In a decision today, the US Supreme Court has loosened laws to allow some foreigners to remain in the US after overstaying their visas. In certain circumstances, these non-US citizens can continue to seek legal permission to stay in the country without leaving US soil. FSRN Correspondent Matt Laslo reports from Washington.
Gitmo Detainee Decision Trickles into Presidential Race
Last week the US Supreme Court ruled detainees at the Guantanamo Bay Detention Center have the right to challenge their detentions in court. Now, Attorneys for the prisoners have begun the process of opening court proceedings. The US District Court plans on meeting with both sides in the coming days to lay out how the process will move forward. Meanwhile, the political impact of the Supreme Court’s decision has spread to the Presidential campaign. FSRN’s Leigh Ann Caldwell reports.
Ralph Nader Struggle to Get on State Presidential Ballots
Ralph Nader, who’s running as an Independent candidate for President, is busy securing his place on state ballots for the 2008 election. Recently, he has gotten word he will be allowed on the ballot of a 4th state – Colorado. But he is still significantly shy of his goal – to be on 40 states ballots.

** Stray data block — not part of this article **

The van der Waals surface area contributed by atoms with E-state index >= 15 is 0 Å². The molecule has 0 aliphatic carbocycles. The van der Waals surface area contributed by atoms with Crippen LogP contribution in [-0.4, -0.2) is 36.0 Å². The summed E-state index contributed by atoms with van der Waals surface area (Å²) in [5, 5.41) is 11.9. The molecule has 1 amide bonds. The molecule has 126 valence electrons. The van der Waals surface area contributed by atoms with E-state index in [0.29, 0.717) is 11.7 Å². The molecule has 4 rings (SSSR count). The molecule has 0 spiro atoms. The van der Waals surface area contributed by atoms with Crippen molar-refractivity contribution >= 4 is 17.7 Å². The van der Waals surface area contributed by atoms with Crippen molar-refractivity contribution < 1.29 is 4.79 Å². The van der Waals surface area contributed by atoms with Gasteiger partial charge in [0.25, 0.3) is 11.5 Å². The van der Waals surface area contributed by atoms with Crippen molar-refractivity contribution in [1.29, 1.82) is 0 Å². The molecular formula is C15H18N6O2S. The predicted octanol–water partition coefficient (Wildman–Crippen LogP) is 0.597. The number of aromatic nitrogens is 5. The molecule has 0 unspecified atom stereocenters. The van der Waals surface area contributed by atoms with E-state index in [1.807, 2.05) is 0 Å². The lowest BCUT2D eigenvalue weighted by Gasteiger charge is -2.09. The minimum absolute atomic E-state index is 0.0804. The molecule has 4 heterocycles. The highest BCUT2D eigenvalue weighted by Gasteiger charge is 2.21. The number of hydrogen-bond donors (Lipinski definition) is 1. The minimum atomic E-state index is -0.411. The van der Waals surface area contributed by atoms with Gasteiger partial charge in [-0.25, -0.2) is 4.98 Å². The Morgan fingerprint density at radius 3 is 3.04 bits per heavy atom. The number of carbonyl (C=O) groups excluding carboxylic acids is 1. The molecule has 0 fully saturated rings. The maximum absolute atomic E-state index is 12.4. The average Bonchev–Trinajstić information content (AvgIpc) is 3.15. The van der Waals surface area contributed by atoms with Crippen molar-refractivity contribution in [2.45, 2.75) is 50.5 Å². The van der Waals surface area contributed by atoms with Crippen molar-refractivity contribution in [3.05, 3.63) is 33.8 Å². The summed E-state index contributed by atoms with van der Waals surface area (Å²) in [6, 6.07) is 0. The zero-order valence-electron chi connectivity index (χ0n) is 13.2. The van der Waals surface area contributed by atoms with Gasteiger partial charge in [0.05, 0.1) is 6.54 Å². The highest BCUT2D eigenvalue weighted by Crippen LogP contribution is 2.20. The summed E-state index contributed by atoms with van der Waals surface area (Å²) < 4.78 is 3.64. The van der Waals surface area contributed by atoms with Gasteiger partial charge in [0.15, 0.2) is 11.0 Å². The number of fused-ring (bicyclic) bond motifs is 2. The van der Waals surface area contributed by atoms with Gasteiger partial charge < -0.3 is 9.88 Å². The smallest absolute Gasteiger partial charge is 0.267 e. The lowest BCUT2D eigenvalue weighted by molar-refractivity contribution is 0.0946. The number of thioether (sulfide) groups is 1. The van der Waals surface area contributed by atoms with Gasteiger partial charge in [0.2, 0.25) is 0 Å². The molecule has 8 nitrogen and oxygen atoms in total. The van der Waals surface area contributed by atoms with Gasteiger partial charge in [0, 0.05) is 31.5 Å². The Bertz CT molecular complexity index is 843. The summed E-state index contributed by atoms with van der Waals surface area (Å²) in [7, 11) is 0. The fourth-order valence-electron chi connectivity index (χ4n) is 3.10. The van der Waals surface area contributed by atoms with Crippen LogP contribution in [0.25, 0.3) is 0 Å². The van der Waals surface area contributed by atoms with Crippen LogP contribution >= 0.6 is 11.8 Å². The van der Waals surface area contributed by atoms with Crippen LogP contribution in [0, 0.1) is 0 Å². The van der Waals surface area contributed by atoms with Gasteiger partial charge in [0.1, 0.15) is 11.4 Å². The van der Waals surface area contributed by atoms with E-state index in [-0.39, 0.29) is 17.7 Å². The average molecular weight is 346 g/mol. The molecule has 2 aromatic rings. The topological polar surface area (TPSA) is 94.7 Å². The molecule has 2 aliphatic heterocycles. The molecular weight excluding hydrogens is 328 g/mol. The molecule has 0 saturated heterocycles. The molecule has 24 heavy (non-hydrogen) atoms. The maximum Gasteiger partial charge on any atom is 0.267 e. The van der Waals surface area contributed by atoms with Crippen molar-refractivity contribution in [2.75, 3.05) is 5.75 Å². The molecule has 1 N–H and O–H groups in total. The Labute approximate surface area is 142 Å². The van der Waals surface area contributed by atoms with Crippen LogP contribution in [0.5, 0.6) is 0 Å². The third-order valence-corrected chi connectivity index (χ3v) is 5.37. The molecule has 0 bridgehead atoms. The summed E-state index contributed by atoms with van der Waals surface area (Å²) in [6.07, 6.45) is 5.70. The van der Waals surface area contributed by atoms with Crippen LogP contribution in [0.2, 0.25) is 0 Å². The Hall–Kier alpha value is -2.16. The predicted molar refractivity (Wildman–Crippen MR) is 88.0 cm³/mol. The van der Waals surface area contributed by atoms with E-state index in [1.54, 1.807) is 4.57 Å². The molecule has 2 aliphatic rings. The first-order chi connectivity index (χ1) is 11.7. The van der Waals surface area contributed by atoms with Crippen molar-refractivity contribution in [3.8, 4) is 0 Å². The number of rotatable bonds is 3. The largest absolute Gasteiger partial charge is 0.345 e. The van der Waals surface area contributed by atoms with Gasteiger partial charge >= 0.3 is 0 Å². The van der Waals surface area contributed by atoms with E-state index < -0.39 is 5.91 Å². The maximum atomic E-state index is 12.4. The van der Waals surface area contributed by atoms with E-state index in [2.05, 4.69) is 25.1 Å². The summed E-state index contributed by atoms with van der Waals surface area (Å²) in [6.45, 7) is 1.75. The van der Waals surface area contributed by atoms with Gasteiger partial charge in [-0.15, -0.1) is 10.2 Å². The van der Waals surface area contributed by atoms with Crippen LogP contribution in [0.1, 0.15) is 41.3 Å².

FSRN’s Leigh Ann Caldwell caught up with Nader in DC, where he says he’s struggling to gain the support of liberals.
Philadelphia Activists Fend off Gentrification, Fear Arrests are Connected
Philadelphia’s Francisville neighborhood is a predominantly working class African American community, but the surrounding neighborhoods have experienced recent gentrification, putting the pressure on Francisville to do the same.
On Friday, police arrived at the door of a former Francisville shoe store, the current home of Daniel Moffat, Trevor Burgess, Andrea Okorley and Jennifer Rock. Daniel Moffatt owns the building and the group was slowly fixing it up. According to the residents, the police did not present a warrant, but went inside anyway and arrested the four. They were never charged.
I spoke with Andy Switzer, a close friend of the group, who has been helping them get the word out about Friday’s events. He says since Philadelphia Mayor Michael Nutter entered office on a “stop and frisk” platform, police presence in the neighborhood has increased.
Pakistanis Increasingly Look to Taliban to Hear Legal Disputes
In the autonomous tribal areas of Pakistan, and the volatile Swat Valley in the Northwest Frontier Province, the power of the Taliban is growing. The fundamentalist movement has established a parallel court system and jails, based on Islamic law or “shariah.” Residents say they have lost trust in the regional government’s judicial system, which is accused of taking bribes and often takes years to resolve cases. FSRN correspondent Rahmanullah has more.